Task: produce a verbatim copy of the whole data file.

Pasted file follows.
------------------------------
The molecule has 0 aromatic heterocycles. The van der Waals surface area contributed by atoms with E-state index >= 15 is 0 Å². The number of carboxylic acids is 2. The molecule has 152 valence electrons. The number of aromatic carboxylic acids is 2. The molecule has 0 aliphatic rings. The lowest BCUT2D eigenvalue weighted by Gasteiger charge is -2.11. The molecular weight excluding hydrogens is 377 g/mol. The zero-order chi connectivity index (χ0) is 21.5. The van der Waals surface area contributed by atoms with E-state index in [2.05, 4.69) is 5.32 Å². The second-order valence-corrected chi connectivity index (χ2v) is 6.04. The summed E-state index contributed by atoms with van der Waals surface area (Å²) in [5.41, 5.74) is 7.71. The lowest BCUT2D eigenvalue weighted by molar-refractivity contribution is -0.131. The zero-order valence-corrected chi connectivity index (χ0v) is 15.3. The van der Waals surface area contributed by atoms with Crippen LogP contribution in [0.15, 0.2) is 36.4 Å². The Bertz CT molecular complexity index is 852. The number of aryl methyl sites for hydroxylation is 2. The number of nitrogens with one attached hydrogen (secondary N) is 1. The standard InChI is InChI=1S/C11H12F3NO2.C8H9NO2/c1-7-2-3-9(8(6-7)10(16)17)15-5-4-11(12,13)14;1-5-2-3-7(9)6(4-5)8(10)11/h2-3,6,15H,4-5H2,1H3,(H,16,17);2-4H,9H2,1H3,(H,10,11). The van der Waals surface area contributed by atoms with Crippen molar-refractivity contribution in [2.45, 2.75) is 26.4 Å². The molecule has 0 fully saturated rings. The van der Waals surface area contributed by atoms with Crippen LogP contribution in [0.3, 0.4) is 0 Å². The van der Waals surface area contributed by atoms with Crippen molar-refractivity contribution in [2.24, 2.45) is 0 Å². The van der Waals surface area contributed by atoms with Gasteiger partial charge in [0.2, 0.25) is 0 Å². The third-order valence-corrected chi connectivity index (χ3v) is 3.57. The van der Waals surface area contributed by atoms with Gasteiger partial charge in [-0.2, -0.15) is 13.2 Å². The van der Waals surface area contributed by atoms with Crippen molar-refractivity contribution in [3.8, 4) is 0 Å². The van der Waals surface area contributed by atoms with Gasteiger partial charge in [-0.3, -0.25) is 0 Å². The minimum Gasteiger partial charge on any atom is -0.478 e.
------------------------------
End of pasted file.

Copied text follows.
The molecule has 0 aromatic heterocycles. The van der Waals surface area contributed by atoms with E-state index >= 15 is 0 Å². The number of carboxylic acids is 2. The molecule has 152 valence electrons. The number of aromatic carboxylic acids is 2. The molecule has 0 aliphatic rings. The lowest BCUT2D eigenvalue weighted by Gasteiger charge is -2.11. The molecular weight excluding hydrogens is 377 g/mol. The zero-order chi connectivity index (χ0) is 21.5. The van der Waals surface area contributed by atoms with E-state index in [2.05, 4.69) is 5.32 Å². The second-order valence-corrected chi connectivity index (χ2v) is 6.04. The summed E-state index contributed by atoms with van der Waals surface area (Å²) in [5.41, 5.74) is 7.71. The lowest BCUT2D eigenvalue weighted by molar-refractivity contribution is -0.131. The zero-order valence-corrected chi connectivity index (χ0v) is 15.3. The van der Waals surface area contributed by atoms with Crippen LogP contribution in [0.15, 0.2) is 36.4 Å². The Bertz CT molecular complexity index is 852. The number of aryl methyl sites for hydroxylation is 2. The number of nitrogens with one attached hydrogen (secondary N) is 1. The standard InChI is InChI=1S/C11H12F3NO2.C8H9NO2/c1-7-2-3-9(8(6-7)10(16)17)15-5-4-11(12,13)14;1-5-2-3-7(9)6(4-5)8(10)11/h2-3,6,15H,4-5H2,1H3,(H,16,17);2-4H,9H2,1H3,(H,10,11). The van der Waals surface area contributed by atoms with Crippen molar-refractivity contribution in [2.45, 2.75) is 26.4 Å². The molecule has 0 fully saturated rings. The van der Waals surface area contributed by atoms with Crippen LogP contribution in [0.3, 0.4) is 0 Å². The van der Waals surface area contributed by atoms with Crippen molar-refractivity contribution in [2.24, 2.45) is 0 Å². The van der Waals surface area contributed by atoms with Gasteiger partial charge in [0.2, 0.25) is 0 Å². The third-order valence-corrected chi connectivity index (χ3v) is 3.57. The van der Waals surface area contributed by atoms with Gasteiger partial charge in [-0.2, -0.15) is 13.2 Å². The van der Waals surface area contributed by atoms with Crippen molar-refractivity contribution in [3.8, 4) is 0 Å². The van der Waals surface area contributed by atoms with Gasteiger partial charge in [-0.3, -0.25) is 0 Å². The minimum Gasteiger partial charge on any atom is -0.478 e.